Consider this: Every day 10,000 Americans turn 65.1 Why is this significant? For a long time, 65 was considered the “normal retirement age.” While full retirement—or the age when Americans are eligible to receive their full Social Security benefit—has increased to 66 or 67 (depending on the year you were born), 65 is still a number many people use to make assumptions about retirement readiness.
Now consider this: By 2030—only eight years from now—every single living American born between 1946 to 1964 will be older than 65.2 This means that all baby boomers—over 20% of the U.S. population—will be eligible to retire or will be retired. That’s a whole lot of people who will be making decisions about what to do with their retirement savings! Especially those who have been managing their own savings through workplace retirement plans like 401(k)s, 403(b)s, or supplemental 457 plans.
Fortunately, members of the Defined Contribution Institutional Investment Association (DCIIA) have spent a lot of time thinking about this and have developed considerations for employers who are adding retirement income solutions, services, or tools to their DC plans. (These offerings can be collectively referred to as a retirement tier.) But no matter what the offering, the most critical element is getting people to understand, consider, and use any of the retirement tier options available to them.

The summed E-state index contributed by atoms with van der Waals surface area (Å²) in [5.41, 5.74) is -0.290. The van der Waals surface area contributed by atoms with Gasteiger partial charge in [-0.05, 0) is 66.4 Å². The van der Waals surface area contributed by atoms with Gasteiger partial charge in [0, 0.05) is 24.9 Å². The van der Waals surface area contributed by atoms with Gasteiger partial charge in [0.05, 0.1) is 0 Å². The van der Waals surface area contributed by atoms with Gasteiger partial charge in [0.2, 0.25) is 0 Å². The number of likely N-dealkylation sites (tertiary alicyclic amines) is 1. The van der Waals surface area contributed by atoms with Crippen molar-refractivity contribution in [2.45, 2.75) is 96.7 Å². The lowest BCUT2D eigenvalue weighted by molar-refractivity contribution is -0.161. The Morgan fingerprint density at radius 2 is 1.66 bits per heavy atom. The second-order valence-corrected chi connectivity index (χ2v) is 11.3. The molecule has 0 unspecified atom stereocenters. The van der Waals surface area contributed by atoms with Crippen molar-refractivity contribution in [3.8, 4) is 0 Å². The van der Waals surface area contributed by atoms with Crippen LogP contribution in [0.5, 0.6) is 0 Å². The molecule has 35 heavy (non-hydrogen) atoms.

As part of this effort to help plan sponsors explore, adopt, and communicate about retirement tier solutions, we were delighted to contribute to a new framework, Engaging Participants in the Retirement Tier. The piece includes plan design tips, like reevaluating your investment policy statement; applying a list of questions to ask your vendors, that includes how they can support you; establishing how to determine the messaging and best methods to reach people; and using trackable metrics, so you can evaluate the efficacy of your engagement strategy.
We’re proud to work with organizations that value their people. To learn more, you can find this framework and other thought pieces on DCIIA’s website, or reach out to us—we’d love to talk!
1. 2020 Census Will Help Policymakers Prepare for the Incoming Wave of Aging Boomers, America Counts staff, United States Census Bureau, December 10, 2019.